The first time I saw Chris Copeland in person was in the Garden locker room after the Knicks 12/2/2012 game against the Suns. Copeland got dressed with hardly anyone around him. To the reporters, he might as well have been a ball-boy or janitor. When he finished, he donned his princess backpack, a sign that he was being hazed by the team, and walked out the door.
What stuck in my mind was not that an N.B.A. player went unmolested in a room full of scribes, but rather it was that backpack. There were a number of princesses on the bag, and I had a moment of pride knowing I could name all of them. I didn’t see many Disney movies as a child, and a number of royals had been created after my youth had passed.
Knowing the names of the Disney princesses is a skill I only learned a few years ago, and if I didn’t have my own children, I probably would be unaware of such a fact. It’s not that people don’t have the capacity to recall names of cartoon characters. However sometimes people need exposure to showcase such a skill.
The same could be said of Chris Copeland.
Chris Copeland started off his professional career in the D-Leagues, and followed that up with a couple of seasons in Europe. By the time I saw him that December, he had not seen much action for the Knicks. Against Phoenix that night, he only managed nine and a half minutes of court time. Few people thought he was worth much. The next day I penned a small piece for the New York Times about Chris Copeland’s potential, but it fell on deaf ears. Only a few comments here at KnickerBlogger even mentioned Cope, all of which were derogatory:
“Copeland looked great in the first half yesterday, but I still think he’s about 14th on the depth chart if everyone is healthy.”
“You fella’s are all on tranquilizers! Copeland is slow can’t play defense too big and slow to play John Havlicek and too small and not strong enough to be Elvin Hayes.”
No one came to Copeland’s defense.
Two games later Copeland played 18 minutes against Cleveland, and the game after he managed 28 minutes of court action. Near the end of December he’d rack up 40 minutes in a loss against the Kings.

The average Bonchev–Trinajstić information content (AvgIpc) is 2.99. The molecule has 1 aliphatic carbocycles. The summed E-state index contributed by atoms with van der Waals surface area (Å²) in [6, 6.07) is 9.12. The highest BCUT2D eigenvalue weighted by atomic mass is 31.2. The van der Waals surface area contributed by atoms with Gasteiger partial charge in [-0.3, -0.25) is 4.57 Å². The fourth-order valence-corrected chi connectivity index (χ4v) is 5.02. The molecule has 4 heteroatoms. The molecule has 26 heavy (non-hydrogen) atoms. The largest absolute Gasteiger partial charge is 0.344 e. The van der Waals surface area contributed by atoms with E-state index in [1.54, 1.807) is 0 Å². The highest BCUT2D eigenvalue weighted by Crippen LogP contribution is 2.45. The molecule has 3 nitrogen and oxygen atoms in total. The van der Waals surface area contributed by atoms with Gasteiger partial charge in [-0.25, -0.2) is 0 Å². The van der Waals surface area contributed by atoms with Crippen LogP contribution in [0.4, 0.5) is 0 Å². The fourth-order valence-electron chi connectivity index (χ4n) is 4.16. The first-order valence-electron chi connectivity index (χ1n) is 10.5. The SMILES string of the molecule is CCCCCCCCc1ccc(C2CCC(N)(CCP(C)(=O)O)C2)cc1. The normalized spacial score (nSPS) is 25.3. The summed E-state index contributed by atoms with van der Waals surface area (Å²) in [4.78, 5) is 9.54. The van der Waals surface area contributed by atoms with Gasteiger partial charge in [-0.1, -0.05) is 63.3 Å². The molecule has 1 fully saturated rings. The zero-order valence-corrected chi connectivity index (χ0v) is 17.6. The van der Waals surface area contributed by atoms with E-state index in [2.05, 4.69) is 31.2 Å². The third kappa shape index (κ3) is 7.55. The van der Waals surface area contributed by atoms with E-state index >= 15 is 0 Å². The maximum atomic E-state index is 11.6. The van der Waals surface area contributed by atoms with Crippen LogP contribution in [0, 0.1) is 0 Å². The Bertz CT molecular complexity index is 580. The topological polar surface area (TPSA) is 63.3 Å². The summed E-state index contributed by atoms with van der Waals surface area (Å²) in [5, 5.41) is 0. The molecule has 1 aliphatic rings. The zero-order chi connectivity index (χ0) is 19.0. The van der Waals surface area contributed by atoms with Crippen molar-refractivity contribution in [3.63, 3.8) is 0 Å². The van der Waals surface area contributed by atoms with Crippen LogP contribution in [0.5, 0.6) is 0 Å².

But Amar’e would cut into Copeland’s time, just as I had predicted in that early December article. Knick #1 came back in January, and the neophyte forward played sporadically until March, when Amar’e Stoudemire’s knee gave out. From that moment forward, Copeland was a main fixture with the team. Cope managed nearly 21 minutes per game from that point forward.
Copeland averaged an impressive 20.7 pts/36 with a ts% of 58.6% in that stretch. Take a look at the people 6-9 or taller who put up those kinds of numbers over the last 20 years. His group of comparable players is more grounded, but is still an impressive mix of borderline All Stars, starters, and 6th men.
Despite his strong play, Copeland was largely ignored in the playoffs. Coach Woodson managed to only find 10 minutes per match for his emerging forward, and in none of those did he manage more than 20. Cope only saw meaningful minutes when the Knicks were already in despair.
In a word, Copeland is a “scorer”. A third of his shots came from downtown, and another third from at the rim. Despite his size, he didn’t contribute much in terms of rebounding or defense. If you had to describe Copeland to a friend who just came out of a coma, you could use some of the names above: Harrington, Rice, Lewis, depending on how high your opinion is of him.
After signing with Indy this summer, Copeland joins the ranks of one-year wonders who left the Knicks for greener bank accounts. When Jeremy Lin and Shawne Williams escaped from New York, it appeared as if the team made a huge mistake. However in Lin’s case the Knicks found adequate replacements, and Shawne pretty much played himself out of the league last year. So you may snicker at my pessimistic view concerning Cope’s desertion, and you’d have history on your side.
On the other hand, Copeland’s similar players are far superior to Extra-E’s, a sign that the former was a much more productive player. Unless his shooting was a fluke, he’ll likely eek out a respectable career in the States. And unlike when Lin left, the Knicks may have trouble filling his role. Obviously Bargnani was brought in to take over as big-man “scorer”, but look at his comparable player list (below) & compare it to Copeland’s. Clearly the player the Knicks brought in (and paid for with money, players, and prospects) is inferior to the one that left.
Grades (5 point scale):
Performance/Expectations: 20 (as in points per 36 minutes)
Final Grade: B+